The Gods of Heavenly Punishment was an advanced copy I received to review. (The Gods of Heavenly Punishmentbook is due out March 11.) It’s a novel about the intersection of 4 American and Japanese characters – among them an American fighter pilot and a Japanese girl caught in the air raid of Tokyo –  during WWII. The story touches on themes of loyalty, infidelity, survival, love and connection. I found it a lovely story and a very enjoyable read. Despite the weightiness of the subject matter, the novel didn’t feel at all heavy (readers who want something deeper and more raw may be disappointed) and it was good for what I needed in February. I also very much enjoyed Epstein’s writing. The story, to me, is perfectly balanced between the historical details and the personal stories of the characters. I actually emerged a new fan of both Epstein and historical fiction.

WonderFinally, I read Wonder, which as many of you know is the popular middle grade novel about a 5th grade boy, Auggie, who was born with a facial deformity. The story – about Auggie’s first year in a regular school (he had been homeschooled up to that point) – is told from the points of view of Auggie, his older sister, his sister’s boyfriend, his sister’s friend and his two best friends. (It sounds like a lot but it actually works.) This, too, is a story that deals with a lot of difficult themes like bullying, betrayal and loneliness but it is never heavy or depressing. I actually think of Wonder as an incredible love story because ultimately that’s what it is about – the power of love between parent and child, grandparent and grandchild, brother and sister, children and pets, and friends. And finally, it is about love for oneself. It’s uplifting and sweet.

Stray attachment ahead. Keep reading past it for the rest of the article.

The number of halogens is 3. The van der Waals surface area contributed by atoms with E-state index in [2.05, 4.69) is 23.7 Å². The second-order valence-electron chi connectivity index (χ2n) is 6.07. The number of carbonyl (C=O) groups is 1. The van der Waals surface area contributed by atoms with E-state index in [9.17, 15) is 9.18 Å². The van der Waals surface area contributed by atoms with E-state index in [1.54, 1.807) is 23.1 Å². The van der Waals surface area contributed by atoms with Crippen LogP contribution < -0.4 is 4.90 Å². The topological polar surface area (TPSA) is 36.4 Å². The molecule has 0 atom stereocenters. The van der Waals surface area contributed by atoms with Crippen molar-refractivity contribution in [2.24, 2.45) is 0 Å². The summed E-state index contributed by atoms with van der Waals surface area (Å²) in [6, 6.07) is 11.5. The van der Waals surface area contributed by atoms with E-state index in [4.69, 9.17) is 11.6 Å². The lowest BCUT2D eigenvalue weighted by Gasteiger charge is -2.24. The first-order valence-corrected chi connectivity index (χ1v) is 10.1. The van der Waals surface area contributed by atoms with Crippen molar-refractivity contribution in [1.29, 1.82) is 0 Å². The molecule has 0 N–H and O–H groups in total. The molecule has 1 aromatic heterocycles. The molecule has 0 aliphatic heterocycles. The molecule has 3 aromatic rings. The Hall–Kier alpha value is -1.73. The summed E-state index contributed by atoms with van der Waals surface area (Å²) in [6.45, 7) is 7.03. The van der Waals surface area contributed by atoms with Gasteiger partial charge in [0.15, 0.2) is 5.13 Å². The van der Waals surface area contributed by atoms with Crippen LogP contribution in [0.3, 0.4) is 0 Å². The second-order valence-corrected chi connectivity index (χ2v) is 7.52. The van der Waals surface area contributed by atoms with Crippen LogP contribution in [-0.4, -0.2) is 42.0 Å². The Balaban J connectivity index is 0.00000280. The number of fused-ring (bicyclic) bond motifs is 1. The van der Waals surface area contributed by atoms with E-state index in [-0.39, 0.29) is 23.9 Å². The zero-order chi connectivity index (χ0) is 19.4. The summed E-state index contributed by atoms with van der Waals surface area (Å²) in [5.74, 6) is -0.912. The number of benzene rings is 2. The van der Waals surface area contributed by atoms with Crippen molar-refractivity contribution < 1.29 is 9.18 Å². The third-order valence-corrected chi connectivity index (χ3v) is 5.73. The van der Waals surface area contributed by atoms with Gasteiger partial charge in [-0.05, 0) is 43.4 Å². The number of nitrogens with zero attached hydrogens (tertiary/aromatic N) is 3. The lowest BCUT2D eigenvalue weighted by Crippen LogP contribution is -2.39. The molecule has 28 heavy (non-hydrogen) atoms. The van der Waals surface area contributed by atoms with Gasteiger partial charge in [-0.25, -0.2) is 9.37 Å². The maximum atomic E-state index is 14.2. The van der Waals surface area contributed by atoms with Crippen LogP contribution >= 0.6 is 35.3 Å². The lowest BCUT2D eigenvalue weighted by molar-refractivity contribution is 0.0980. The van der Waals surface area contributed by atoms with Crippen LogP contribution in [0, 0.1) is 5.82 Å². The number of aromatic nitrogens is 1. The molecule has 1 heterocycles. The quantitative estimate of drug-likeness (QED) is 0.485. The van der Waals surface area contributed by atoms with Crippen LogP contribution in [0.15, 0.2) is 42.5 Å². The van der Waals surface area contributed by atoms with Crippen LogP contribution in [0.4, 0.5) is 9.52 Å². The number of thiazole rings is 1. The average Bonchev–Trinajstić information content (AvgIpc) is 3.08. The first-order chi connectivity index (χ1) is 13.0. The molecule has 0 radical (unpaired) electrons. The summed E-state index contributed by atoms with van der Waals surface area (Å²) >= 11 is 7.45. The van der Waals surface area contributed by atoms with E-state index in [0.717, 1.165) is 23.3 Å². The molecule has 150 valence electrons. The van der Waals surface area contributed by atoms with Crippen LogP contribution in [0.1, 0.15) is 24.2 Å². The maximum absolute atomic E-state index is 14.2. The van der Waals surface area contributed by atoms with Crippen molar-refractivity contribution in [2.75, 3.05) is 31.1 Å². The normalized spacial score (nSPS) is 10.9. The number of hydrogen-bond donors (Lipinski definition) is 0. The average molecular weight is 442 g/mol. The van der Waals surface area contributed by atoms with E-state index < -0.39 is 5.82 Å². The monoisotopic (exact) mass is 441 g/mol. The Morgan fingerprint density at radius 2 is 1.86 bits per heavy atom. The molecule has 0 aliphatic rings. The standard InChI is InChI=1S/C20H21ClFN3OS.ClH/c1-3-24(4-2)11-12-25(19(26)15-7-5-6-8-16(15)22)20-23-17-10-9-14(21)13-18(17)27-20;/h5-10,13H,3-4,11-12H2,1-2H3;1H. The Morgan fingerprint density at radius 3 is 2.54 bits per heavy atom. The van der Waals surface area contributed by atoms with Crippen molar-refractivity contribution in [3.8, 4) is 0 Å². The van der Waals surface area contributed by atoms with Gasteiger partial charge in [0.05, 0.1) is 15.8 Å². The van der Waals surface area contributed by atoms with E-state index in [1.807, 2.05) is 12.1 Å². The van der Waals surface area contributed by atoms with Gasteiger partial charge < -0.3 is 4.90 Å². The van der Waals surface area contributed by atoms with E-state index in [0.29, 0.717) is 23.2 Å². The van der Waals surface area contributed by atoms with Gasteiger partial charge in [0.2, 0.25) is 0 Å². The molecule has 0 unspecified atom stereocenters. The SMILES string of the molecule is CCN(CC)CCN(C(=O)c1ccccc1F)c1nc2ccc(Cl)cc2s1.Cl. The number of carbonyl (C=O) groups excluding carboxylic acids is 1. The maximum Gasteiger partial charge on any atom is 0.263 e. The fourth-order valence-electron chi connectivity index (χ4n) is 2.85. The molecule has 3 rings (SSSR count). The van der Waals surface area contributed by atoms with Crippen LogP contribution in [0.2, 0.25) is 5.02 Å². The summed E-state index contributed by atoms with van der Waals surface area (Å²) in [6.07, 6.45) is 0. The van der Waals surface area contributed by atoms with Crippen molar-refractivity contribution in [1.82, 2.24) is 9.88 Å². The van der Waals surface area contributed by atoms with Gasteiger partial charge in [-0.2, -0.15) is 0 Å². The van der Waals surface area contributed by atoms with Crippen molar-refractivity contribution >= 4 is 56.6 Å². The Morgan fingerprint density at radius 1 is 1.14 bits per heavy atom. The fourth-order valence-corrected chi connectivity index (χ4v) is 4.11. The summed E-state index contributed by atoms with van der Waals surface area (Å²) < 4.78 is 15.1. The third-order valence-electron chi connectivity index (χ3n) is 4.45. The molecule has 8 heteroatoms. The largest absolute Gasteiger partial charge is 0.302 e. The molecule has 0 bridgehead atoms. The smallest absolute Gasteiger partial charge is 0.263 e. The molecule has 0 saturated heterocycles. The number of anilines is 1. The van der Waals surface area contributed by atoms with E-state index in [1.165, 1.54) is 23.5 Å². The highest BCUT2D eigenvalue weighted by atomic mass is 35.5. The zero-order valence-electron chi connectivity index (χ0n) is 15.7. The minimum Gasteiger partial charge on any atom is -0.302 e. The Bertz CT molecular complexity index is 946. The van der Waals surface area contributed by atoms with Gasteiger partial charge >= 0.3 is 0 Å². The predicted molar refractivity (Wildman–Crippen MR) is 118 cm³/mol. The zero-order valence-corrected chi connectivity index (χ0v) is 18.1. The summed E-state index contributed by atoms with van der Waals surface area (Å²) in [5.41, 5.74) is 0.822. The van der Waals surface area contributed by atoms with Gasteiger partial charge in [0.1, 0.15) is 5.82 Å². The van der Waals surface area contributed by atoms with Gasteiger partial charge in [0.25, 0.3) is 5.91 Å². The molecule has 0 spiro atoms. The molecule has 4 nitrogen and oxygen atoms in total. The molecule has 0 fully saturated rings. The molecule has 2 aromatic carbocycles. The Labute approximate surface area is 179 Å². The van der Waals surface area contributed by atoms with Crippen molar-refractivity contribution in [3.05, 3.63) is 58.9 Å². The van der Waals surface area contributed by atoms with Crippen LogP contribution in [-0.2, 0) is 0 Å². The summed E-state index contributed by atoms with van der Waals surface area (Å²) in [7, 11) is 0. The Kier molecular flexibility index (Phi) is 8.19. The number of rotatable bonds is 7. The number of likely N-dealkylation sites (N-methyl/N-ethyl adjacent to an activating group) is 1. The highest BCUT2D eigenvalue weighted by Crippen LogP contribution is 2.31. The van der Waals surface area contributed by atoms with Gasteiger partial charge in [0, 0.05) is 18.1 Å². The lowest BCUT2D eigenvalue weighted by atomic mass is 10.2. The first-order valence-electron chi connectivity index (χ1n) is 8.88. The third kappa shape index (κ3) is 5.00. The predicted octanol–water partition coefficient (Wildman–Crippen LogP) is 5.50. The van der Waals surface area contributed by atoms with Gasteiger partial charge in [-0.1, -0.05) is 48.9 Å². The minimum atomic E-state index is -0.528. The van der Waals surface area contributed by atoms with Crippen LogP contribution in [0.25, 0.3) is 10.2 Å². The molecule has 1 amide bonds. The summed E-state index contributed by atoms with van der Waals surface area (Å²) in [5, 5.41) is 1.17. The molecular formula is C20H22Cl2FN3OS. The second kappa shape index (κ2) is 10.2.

This was a particularly special book for me because it’s the first book that Fred and I really read together, as in passed between and discussed together. Initially I read it to him, until he got so into it himself that he started taking the book to school or waking up early to read it. When he finished he handed the book back to me, reminding me to start from “November,” which he had remembered as the chapter where I’d left off. He would then check in with me every couple of days asking me what part I’d gotten up to. We had some good discussions, too, and best of all I saw how much Auggie had impacted him. In many ways Fred is such a “typical” action-packed boy who loves video games, fart jokes, insects, and things that go boom and bang. But I honestly think that this book, this book that is so much about feeling, really touched him in a way no other activity has. For several days after he finished he kept asking me if the author was going to write another book about Auggie. I know Fred misses him. So I suggested that he write to R.J. Palacio to ask her that question.


I’m a bit excited that March is National Reading Month, and it looks like my recovering broken ankle has taken a wrong turn in the healing process (not excited about that), so I may be spending more time in bed/on the couch again. In progress this first week in March are:

The Painted Girls: A Novel (Cathy Marie Buchanan)

Turning Japanese: Memoirs of a Sansei (David Mura)

With or Without You (Domenica Ruta)

Tiny Beautiful Things: Advice on Love and Life from Dear Sugar (Cheryl Strayed)